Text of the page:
California Labor Commissioner Cites Delivery Companies More Than $6 Million for Wage Theft Violations
Los Angeles—The Labor Commissioner’s Office has cited Green Messengers Inc. and Amazon.com Services LLC $6.4 million for wage theft violations affecting 718 workers. The Santa Ana-based contractor delivered packages for Amazon.com Services in Los Angeles, Orange and San Bernardino counties.
The Labor Commissioner’s Office opened an investigation in June 2019 after receiving a report of labor law violations indicating Green Messenger workers were experiencing wage theft because they were not paid properly and did not receive correct pay statements. Green Messengers provided delivery services for Amazon.com.
The investigation found that from April 2018 to January 2020, delivery drivers were scheduled to work 10-hour workdays and required to finish an Amazon delivery route in those 10 hours using Green Messenger or Amazon vehicles. Due to the number of deliveries, drivers often had to work through their meal and rest breaks, and were not paid properly for the extra time when they had to work 11 or more hours to complete the route. This resulted in frequent minimum wage, overtime, meal break, rest period and split-shift violations.
“Contracting out services does not release employers from their duty to ensure workers are being legally compensated,” said California Labor Commissioner Lilia García-Brower. “In this case, both Green Messengers and Amazon.com Services are responsible for the wage theft that these workers suffered.”
The citations total $6,454,110, with $5,304,768 owed to the 718 workers. The amount payable to workers includes $3,377,988 in liquidated damages and waiting time penalties, $762,850 in penalty assessments for not providing proper wage statements, $882,735 for split-shift, meal and rest break premiums, and $281,195 for minimum wage, overtime and contract wages.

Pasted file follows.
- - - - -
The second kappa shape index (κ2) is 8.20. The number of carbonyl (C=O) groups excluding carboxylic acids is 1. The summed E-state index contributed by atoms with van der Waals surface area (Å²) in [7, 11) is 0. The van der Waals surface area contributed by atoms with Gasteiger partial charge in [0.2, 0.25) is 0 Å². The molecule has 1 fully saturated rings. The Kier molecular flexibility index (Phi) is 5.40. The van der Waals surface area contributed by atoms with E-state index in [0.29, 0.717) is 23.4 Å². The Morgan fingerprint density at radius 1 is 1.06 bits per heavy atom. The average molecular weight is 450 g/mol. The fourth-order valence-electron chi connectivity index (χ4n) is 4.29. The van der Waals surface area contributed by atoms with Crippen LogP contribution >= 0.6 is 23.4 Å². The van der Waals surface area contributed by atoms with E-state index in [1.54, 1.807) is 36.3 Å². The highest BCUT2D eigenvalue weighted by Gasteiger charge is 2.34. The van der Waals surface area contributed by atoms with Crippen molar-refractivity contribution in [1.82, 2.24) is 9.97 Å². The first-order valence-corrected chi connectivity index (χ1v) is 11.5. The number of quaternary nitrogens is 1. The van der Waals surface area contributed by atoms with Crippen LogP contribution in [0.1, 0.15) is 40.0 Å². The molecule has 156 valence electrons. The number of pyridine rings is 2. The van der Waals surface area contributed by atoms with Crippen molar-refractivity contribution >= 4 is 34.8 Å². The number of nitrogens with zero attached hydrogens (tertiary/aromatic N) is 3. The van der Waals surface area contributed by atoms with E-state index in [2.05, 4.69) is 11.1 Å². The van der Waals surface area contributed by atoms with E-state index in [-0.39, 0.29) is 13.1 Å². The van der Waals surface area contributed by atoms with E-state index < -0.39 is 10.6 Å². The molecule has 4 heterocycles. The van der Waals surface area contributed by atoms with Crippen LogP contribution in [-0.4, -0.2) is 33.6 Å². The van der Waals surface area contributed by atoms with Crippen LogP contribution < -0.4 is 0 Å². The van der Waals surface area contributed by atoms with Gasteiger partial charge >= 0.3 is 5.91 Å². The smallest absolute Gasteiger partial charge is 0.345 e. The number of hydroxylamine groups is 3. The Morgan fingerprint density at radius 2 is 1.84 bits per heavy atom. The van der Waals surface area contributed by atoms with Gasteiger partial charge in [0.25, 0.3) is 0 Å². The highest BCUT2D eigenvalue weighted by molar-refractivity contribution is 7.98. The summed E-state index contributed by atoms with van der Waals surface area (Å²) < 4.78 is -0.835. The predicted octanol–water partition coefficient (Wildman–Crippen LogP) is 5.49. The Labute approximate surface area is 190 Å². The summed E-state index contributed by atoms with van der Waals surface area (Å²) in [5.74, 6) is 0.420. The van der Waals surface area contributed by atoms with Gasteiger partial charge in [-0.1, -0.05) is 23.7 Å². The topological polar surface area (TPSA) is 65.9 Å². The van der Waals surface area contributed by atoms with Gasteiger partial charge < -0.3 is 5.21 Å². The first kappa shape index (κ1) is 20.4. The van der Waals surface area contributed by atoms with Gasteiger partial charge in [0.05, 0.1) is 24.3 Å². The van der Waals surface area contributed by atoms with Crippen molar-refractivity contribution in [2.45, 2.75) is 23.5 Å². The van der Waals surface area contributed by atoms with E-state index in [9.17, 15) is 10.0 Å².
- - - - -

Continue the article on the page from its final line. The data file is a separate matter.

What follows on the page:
Green Messengers and Amazon.com Services are responsible for the amounts due to workers according to California’s client-employer liability law, in effect since 2015. The law holds client-employers that obtain labor from a subcontractor liable for their workplace violations.
The citations issued to Green Messengers Inc. include $1,149,342 in civil penalties payable to the state.
The companies have appealed the citations. Under the appeal procedure, the Labor Commissioner’s Office will hold a hearing before a Hearing Officer who will affirm, modify or dismiss the citations.
When workers are paid less than minimum wage, they are entitled to liquidated damages that equal the amount of underpaid minimum wages plus interest. Waiting time penalties are imposed when the employer intentionally fails to pay all wages due to the employee at the time of separation. This penalty is calculated by taking the employee’s daily rate of pay and multiplying it by the number of days the employee was not paid, up to a maximum of 30 days.
The Department of Industrial Relations’ Division of Labor Standards Enforcement, or the California Labor Commissioner’s Office, combats wage theft and unfair competition by investigating allegations of illegal and unfair business practices.
The Labor Commissioner’s Office has launched an interdisciplinary outreach campaign, “Reaching Every Californian.” The campaign amplifies basic protections and builds pathways to impacted populations so that workers and employers understand legal protections, obligations and how to defend them. Californians can follow the Labor Commissioner on Facebook and on Twitter.
Contact: Erika Monterroza / Frank Polizzi, Communications@dir.ca.gov, (510) 286-1161